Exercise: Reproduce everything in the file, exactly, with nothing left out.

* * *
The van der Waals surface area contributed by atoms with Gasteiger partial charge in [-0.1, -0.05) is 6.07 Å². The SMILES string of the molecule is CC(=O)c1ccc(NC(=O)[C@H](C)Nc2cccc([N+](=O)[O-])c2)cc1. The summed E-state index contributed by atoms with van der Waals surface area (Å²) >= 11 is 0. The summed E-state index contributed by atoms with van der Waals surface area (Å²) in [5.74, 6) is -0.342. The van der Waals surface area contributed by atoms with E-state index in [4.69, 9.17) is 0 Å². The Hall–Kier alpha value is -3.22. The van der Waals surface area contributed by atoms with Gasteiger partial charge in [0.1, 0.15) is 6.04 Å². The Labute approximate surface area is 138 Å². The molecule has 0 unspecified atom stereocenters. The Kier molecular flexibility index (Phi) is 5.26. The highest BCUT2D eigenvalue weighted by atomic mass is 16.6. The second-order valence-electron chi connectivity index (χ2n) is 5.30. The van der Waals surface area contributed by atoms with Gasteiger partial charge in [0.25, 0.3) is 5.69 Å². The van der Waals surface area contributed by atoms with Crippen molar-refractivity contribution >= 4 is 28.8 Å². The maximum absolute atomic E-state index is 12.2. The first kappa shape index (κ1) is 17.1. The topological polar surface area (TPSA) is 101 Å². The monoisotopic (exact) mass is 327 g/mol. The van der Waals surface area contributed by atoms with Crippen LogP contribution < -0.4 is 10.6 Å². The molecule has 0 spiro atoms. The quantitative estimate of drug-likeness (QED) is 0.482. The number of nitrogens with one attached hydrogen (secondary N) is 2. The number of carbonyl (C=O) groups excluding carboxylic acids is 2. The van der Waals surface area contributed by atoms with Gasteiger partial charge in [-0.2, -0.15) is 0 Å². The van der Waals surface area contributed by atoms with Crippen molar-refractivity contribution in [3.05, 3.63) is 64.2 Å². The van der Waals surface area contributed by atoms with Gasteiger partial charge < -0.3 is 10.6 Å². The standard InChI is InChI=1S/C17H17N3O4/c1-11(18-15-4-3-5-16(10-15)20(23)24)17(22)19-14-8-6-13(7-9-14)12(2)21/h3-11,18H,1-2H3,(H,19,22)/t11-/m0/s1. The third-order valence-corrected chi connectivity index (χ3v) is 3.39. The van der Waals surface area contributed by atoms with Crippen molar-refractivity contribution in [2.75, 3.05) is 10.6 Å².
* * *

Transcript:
The van der Waals surface area contributed by atoms with Gasteiger partial charge in [-0.1, -0.05) is 6.07 Å². The SMILES string of the molecule is CC(=O)c1ccc(NC(=O)[C@H](C)Nc2cccc([N+](=O)[O-])c2)cc1. The summed E-state index contributed by atoms with van der Waals surface area (Å²) >= 11 is 0. The summed E-state index contributed by atoms with van der Waals surface area (Å²) in [5.74, 6) is -0.342. The van der Waals surface area contributed by atoms with E-state index in [4.69, 9.17) is 0 Å². The Hall–Kier alpha value is -3.22. The van der Waals surface area contributed by atoms with Gasteiger partial charge in [0.1, 0.15) is 6.04 Å². The Labute approximate surface area is 138 Å². The molecule has 0 unspecified atom stereocenters. The Kier molecular flexibility index (Phi) is 5.26. The highest BCUT2D eigenvalue weighted by atomic mass is 16.6. The second-order valence-electron chi connectivity index (χ2n) is 5.30. The van der Waals surface area contributed by atoms with Gasteiger partial charge in [0.25, 0.3) is 5.69 Å². The van der Waals surface area contributed by atoms with Crippen molar-refractivity contribution >= 4 is 28.8 Å². The maximum absolute atomic E-state index is 12.2. The first kappa shape index (κ1) is 17.1. The topological polar surface area (TPSA) is 101 Å². The monoisotopic (exact) mass is 327 g/mol. The van der Waals surface area contributed by atoms with Crippen LogP contribution < -0.4 is 10.6 Å². The molecule has 0 spiro atoms. The quantitative estimate of drug-likeness (QED) is 0.482. The number of nitrogens with one attached hydrogen (secondary N) is 2. The number of carbonyl (C=O) groups excluding carboxylic acids is 2. The van der Waals surface area contributed by atoms with Gasteiger partial charge in [-0.2, -0.15) is 0 Å². The van der Waals surface area contributed by atoms with Crippen molar-refractivity contribution in [3.05, 3.63) is 64.2 Å². The van der Waals surface area contributed by atoms with Gasteiger partial charge < -0.3 is 10.6 Å². The standard InChI is InChI=1S/C17H17N3O4/c1-11(18-15-4-3-5-16(10-15)20(23)24)17(22)19-14-8-6-13(7-9-14)12(2)21/h3-11,18H,1-2H3,(H,19,22)/t11-/m0/s1. The third-order valence-corrected chi connectivity index (χ3v) is 3.39. The van der Waals surface area contributed by atoms with Crippen molar-refractivity contribution in [2.75, 3.05) is 10.6 Å².